1 of 1 people found the following review helpful
Think of "Festival" as a live album with pictures and you'll do very well..,
This review is from: The Cure: Festival 2005 [DVD]  (DVD)
"Festival", the debut release by the new-look, slimmed down four piece `rock' Cure, is, to be blunt, a glorified home movie. It's impossible to avoid one simple fact about it when you start watching : the visuals are average but the audio is fantastic.
The soundtrack is easily equivalent of any of The Cure's other live releases : a two and a half hour, epic expedition through their back catalogue that exhumes a handful of hit singles, oft-ignored album tracks, a rare b-side, and reinvents them all in a new, spiky guitar vein. Shorn from the lush string laden sound that has characterisied the band for the last quarter century, these songs, somewhat surprisingly, seem to be enjoying a breath of fresh air.
Sadly, the same cannot be said of the visuals. Some fans are claiming the band would serve themselves better by reissuing (the obscure) "In Japan", "In Orange", and "Show" concerts on DVD : and in one way, they're not wrong. "Festival" is not a representative sample of The Cure on film.
So what's wrong with "Festival"? Well, visually, it's substandard. Part of the problem is that it is clearly sourced from low quality, barely adequate material. The band have personally re-edited live, low quality videoscreen feeds, DV hand held footage shot by the crew, and footage recorded surreptiously by the fans to create what can only be "an official bootleg" : shorn of opening credits, overdubs, professional camera crews, and taking an All Expenses Spared approach, "Festival" is a rough approximation of the band.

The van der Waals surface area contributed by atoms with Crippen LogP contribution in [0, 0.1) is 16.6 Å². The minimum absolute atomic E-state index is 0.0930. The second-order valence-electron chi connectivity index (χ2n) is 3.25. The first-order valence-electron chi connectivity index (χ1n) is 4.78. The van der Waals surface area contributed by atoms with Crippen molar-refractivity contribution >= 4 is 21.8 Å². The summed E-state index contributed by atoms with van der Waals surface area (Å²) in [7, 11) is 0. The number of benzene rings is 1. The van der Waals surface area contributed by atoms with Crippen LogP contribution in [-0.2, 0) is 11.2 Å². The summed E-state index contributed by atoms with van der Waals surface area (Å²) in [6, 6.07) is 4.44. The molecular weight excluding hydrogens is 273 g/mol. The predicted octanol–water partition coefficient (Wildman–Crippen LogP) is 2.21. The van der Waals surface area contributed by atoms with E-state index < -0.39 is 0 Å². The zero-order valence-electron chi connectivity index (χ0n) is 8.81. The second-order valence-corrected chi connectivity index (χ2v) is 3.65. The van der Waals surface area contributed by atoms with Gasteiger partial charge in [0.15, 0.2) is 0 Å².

The visuals are the key problem : colours are oversaturated and bleed into darkness, members become translucent huge blue and pink blobs, images are blurry and lacking in definition, and all manner of basic Final Cut Pro tricks are employed to mask the shoddy visual source and (presumably) serve to only annoy the viewer. Songs are bled dry to black & white, images are blown up into a grainy, pixellated mess, looped for several seconds at a time and colour tinted in washed out cyans, magentas, reds and blues, before having negative washes applied. In addition, the visual quality of the disc is akin to a downloadable MPG : edges are pixellated and blocky at the extremities of many shots.
For two songs - "Play For Today" and "Faith" are presented in one single, solitary, often black & white shot from a tripod at the back of the venue. (This may be interesting as a DVD extra, but as part of the main feature, it's simply boring to watch).
There is good news : the soundtrack is a fantastic (and invigoratingly fresh) view of the bands previous work. It's also great value - with 30 songs and over two and a half hours in length, no one can really complain about being shortchanged.
Overall, "Festival" is a good thing : a reassertion of The Cure as a vibrant musical animal, and boding well for a interesting new direction for the band to go in. Just make sure you switch the visuals off as you enjoy the music.